Dr. Stephen Blumenfeld, Director of the Centre for Labour Employment and Work at the Victoria University of Wellington, outlines why the new government needs to move quickly to restore the rights of working people.
Since the 1970s, market liberalisation and technological change have resulted in a decline in the number of manufacturing and blue-collar jobs, which had buttressed New Zealand’s economy since the 19th century. These were, for the most part, union jobs that empowered workers, paid good wages, ensured safe workplaces and offered retirement security.
As those jobs all but disappeared in the 1980s and 90s, due in large measure to the opening of the country’s economy to promote international competitiveness and to the rapid globalisation which followed, successive governments gradually stripped away workers’ statutory rights along with the institutional and legislative support for unions.
Through lower-cost imports, outsourcing and shifting production overseas, the opening of New Zealand’s economy during the 1970s and 80s substantially reduced employee bargaining power. This was followed by radical deregulation of the country’s labour market through enactment of the Employment Contracts Act in 1991, which ended compulsory membership provisions and shifted collective bargaining to the enterprise level.
Together, these shifts contributed to a precipitous decline in union density and collective bargaining coverage, a loss of employment protection, and a concomitant shift in the balance of power towards employers. Moreover, notwithstanding the Employment Relations Act 2000, both union density and collective bargaining coverage in New Zealand currently sit at their lowest levels since the 1930s and near the bottom of the Organisation for Economic Co-operation and Development (OECD).
In addition, labour productivity growth and wage growth began to diverge in the 1970s, with the labour share of income falling from around 60 percent in the early 1980s to 46 percent in 2002, reflecting a loss to wage earners of around a quarter of aggregate income.
That decline, in particular that was experienced during the 1990s, was far more a consequence of within-industry effects – specifically, the significant fall in workers’ relative bargaining power and the loss of employment protection – than of shifting industrial structure.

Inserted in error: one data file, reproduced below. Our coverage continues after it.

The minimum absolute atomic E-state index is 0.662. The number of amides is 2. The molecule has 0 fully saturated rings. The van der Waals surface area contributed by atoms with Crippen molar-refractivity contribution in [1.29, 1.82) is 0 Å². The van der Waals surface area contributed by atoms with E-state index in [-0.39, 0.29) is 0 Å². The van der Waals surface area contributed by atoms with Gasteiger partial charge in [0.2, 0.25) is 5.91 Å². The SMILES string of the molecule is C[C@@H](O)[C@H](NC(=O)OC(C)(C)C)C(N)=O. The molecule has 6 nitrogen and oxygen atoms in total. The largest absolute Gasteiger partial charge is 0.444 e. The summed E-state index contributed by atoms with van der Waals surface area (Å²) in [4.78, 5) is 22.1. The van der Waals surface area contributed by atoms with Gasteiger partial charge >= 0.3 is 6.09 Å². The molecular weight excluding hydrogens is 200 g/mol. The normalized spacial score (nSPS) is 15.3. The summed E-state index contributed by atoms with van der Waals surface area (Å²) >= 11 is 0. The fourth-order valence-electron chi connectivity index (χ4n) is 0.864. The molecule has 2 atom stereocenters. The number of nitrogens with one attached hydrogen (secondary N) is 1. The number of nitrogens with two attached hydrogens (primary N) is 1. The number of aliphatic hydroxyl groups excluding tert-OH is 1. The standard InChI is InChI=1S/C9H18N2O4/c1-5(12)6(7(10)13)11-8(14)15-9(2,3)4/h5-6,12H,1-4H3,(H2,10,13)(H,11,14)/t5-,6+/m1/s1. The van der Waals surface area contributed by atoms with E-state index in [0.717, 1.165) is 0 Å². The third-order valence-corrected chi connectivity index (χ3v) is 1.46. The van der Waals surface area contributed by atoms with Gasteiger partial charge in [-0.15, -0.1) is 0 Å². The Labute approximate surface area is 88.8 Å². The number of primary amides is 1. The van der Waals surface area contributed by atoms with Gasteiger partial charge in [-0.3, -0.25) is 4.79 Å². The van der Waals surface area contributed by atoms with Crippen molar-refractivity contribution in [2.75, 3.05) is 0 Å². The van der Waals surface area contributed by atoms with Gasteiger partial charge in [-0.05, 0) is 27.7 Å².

Furthermore, while the labour share of income increased slightly between 2002 and 2009, there is no sign of it returning to its pre-1980s level. Crucially, no viable and sustainable alternative collective voice mechanism with which to counterbalance that shift has emerged in that time.
As has proven to be the case in other OECD countries, in order to restore the balance of power in employment relations, government must act to protect and promote union membership and collective bargaining.
In that regard, the newly established New Zealand government should scrap the 90-day trial period, which has the effect of hindering newly hired employees from joining unions, and reintroduce the ‘30-day rule’ for new employees, enabling them to freely choose whether or not to join a union.
It is also important that the ‘duty to conclude’ a collective agreement be reinstated in the legislation to ensure employers don’t simply walk away from bargaining. Finally, the government should reaffirm the importance of free association and the role of unions by enforcing regulations around employers ‘passing on’ terms and conditions of a collective agreement and enforce bargaining fees where employers offer union-negotiated pay or conditions to their non-union employees.